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If you are just setting out on your journey to buy a property in France – maybe a holiday home or perhaps you plan on emigrating – here are 12 of the most important things you should be aware of:

1. Agents and Property Details

The property/real estate market in France is regulated, and so French estate agents must hold a carte professionelle – a licence to sell property. French agents tend to provide less information on a property than you might be used to in your own country. Don’t get frustrated with them, just ask for the additional information which is important to you. The agent should be able to provide you with a plan cadastral (showing the parcels of land being sold, and how the buildings sit in the land) but you will find floorplans less common. They are unlikely to let you know exactly where the property is but some agents will provide this if you sign a bon de visite.

French agents will usually also accompany you on all viewings.

2. Initial Sales Contracts

One of the best things about the property buying process in France is that both the buyer and the vendor are committed much earlier in the process. You just have to make 100% sure you want to be tied in and know what you are committing to! No-one should rush into or be pressured into signing a compromis de vente as they are legally-binding documents.

Once an offer has been accepted and terms agreed both the buyer and seller sign a sales contract, which is a legally-binding contract which sets out the names and addresses of the buyer(s) and seller(s), the details of the property for sale including the address and cadastral references, agreed price and any conditions etc.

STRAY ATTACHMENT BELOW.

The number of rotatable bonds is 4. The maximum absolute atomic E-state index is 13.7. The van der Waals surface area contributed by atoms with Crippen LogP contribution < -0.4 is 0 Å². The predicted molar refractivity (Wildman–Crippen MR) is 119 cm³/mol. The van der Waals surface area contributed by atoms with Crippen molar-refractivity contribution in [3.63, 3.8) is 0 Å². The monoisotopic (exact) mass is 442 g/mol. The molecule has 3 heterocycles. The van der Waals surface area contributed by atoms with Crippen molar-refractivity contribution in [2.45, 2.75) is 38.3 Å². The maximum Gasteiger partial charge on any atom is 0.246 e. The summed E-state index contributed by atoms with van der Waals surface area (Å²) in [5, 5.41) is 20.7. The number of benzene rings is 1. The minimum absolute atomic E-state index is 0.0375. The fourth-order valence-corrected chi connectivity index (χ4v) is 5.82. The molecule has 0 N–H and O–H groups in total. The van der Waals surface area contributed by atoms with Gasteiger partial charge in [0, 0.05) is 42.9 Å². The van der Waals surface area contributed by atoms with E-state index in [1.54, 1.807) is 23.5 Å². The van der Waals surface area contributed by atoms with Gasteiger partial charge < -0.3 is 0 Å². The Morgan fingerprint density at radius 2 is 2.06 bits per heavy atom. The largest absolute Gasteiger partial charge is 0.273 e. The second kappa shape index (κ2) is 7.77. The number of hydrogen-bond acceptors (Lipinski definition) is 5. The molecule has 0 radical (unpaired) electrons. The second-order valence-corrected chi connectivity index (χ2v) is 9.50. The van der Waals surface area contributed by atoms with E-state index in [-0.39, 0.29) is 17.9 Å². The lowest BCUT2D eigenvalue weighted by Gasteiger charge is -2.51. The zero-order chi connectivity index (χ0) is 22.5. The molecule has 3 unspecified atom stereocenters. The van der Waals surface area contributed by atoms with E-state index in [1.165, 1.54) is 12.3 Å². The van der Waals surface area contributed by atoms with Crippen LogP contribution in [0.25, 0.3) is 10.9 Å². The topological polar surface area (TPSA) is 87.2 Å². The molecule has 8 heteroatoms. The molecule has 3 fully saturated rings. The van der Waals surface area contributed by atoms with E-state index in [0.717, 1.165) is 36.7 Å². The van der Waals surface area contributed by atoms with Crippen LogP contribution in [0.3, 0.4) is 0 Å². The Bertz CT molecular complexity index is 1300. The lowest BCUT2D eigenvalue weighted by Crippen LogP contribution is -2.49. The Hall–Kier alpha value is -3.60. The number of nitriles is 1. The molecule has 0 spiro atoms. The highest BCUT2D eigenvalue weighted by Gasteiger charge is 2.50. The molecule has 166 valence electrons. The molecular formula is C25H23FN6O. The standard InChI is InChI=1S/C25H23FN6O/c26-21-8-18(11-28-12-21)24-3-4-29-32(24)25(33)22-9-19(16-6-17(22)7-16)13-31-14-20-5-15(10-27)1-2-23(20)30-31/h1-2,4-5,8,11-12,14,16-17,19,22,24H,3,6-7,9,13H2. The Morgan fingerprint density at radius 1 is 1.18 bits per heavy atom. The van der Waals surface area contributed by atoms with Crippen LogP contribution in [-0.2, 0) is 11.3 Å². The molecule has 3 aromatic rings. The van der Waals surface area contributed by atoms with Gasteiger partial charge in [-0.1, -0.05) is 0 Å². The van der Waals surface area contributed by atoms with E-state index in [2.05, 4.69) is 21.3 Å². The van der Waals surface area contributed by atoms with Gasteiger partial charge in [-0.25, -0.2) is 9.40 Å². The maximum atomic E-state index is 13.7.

Conditional clauses (clauses suspensives) can also be included at this stage. This may be conditions you want to rely on – i.e. “I am buying this property on the basis that I can get a mortgage” or “I am buying this property on the condition I can get outline planning permission to convert the attached barn…” The vendor has to agree to these conditions being added so you can’t just add anything.

3. Cooling-off Period

Good news – there is a large degree of consumer protection for buyers of property in France. After signing the sales documentation, there is a 10-day cooling off period for the buyer. This means the buyer can change their mind and pull out of the purchase without penalty.

Note – there is no equivalent cooling-off period for the vendor!

The buyer only pays their deposit when the cooling-off period expires, ie. on the 11th day.

4. Deposit

It is customary for the buyer to pay a deposit (held by the Notaire). This is never paid directly to the Vendor. For non-residents this is usually 10% of the net sale price, but it can be negotiable.

It is worth getting in touch with a specialist currency broker – like our longstanding partners Moneycorp – for a quotation and to understand the options available to minimise the impact of currency fluctuations. Read more about how to get the most Euros for your money here.

5. Property Conveyancing

In France the property transaction process is handled by a Notaire. Once the compromis de vente has been signed by all parties and the cooling period has expired, the 10% deposit is paid to the Notaire, who then starts work. Most Notaires will not begin working on a dossier until they have receive the deposit.